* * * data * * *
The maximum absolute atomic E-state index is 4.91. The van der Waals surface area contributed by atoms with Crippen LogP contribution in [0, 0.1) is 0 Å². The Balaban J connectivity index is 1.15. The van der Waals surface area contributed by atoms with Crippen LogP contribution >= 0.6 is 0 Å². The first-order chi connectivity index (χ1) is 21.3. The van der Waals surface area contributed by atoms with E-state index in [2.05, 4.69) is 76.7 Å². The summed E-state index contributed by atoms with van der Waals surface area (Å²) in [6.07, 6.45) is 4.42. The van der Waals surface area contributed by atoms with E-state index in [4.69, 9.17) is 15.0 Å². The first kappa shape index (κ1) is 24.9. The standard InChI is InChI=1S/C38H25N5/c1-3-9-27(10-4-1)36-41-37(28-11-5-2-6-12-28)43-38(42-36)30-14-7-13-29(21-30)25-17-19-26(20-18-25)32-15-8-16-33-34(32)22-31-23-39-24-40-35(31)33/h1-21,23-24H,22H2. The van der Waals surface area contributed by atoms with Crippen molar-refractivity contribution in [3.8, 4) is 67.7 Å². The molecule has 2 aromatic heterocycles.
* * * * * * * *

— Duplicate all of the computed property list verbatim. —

The maximum absolute atomic E-state index is 4.91. The van der Waals surface area contributed by atoms with Crippen LogP contribution in [0, 0.1) is 0 Å². The Balaban J connectivity index is 1.15. The van der Waals surface area contributed by atoms with Crippen LogP contribution >= 0.6 is 0 Å². The first-order chi connectivity index (χ1) is 21.3. The van der Waals surface area contributed by atoms with E-state index in [2.05, 4.69) is 76.7 Å². The summed E-state index contributed by atoms with van der Waals surface area (Å²) in [6.07, 6.45) is 4.42. The van der Waals surface area contributed by atoms with E-state index in [4.69, 9.17) is 15.0 Å². The first kappa shape index (κ1) is 24.9. The standard InChI is InChI=1S/C38H25N5/c1-3-9-27(10-4-1)36-41-37(28-11-5-2-6-12-28)43-38(42-36)30-14-7-13-29(21-30)25-17-19-26(20-18-25)32-15-8-16-33-34(32)22-31-23-39-24-40-35(31)33/h1-21,23-24H,22H2. The van der Waals surface area contributed by atoms with Crippen molar-refractivity contribution in [3.8, 4) is 67.7 Å². The molecule has 2 aromatic heterocycles.